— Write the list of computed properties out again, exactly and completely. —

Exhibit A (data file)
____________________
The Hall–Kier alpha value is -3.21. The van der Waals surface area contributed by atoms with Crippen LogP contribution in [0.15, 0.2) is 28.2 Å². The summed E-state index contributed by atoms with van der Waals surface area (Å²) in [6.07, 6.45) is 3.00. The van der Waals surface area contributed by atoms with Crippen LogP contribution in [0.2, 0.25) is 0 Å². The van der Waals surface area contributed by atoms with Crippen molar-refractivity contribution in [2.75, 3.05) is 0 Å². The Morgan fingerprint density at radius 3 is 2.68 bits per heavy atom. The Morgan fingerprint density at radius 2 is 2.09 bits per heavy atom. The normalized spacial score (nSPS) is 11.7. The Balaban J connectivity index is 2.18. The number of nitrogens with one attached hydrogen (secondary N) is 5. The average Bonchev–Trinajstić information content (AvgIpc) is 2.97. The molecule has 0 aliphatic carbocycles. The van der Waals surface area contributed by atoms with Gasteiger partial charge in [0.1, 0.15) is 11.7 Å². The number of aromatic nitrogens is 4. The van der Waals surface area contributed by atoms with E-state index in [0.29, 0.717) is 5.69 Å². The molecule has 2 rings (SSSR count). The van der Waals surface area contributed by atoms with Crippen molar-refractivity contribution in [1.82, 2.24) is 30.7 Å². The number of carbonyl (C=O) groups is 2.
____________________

The Hall–Kier alpha value is -3.21. The van der Waals surface area contributed by atoms with Crippen LogP contribution in [0.15, 0.2) is 28.2 Å². The summed E-state index contributed by atoms with van der Waals surface area (Å²) in [6.07, 6.45) is 3.00. The van der Waals surface area contributed by atoms with Crippen LogP contribution in [0.2, 0.25) is 0 Å². The van der Waals surface area contributed by atoms with Crippen molar-refractivity contribution in [2.75, 3.05) is 0 Å². The Morgan fingerprint density at radius 3 is 2.68 bits per heavy atom. The Morgan fingerprint density at radius 2 is 2.09 bits per heavy atom. The normalized spacial score (nSPS) is 11.7. The Balaban J connectivity index is 2.18. The number of nitrogens with one attached hydrogen (secondary N) is 5. The average Bonchev–Trinajstić information content (AvgIpc) is 2.97. The molecule has 0 aliphatic carbocycles. The van der Waals surface area contributed by atoms with Gasteiger partial charge in [0.1, 0.15) is 11.7 Å². The number of aromatic nitrogens is 4. The van der Waals surface area contributed by atoms with E-state index in [0.29, 0.717) is 5.69 Å². The molecule has 2 rings (SSSR count). The van der Waals surface area contributed by atoms with Crippen molar-refractivity contribution in [1.82, 2.24) is 30.7 Å². The number of carbonyl (C=O) groups is 2.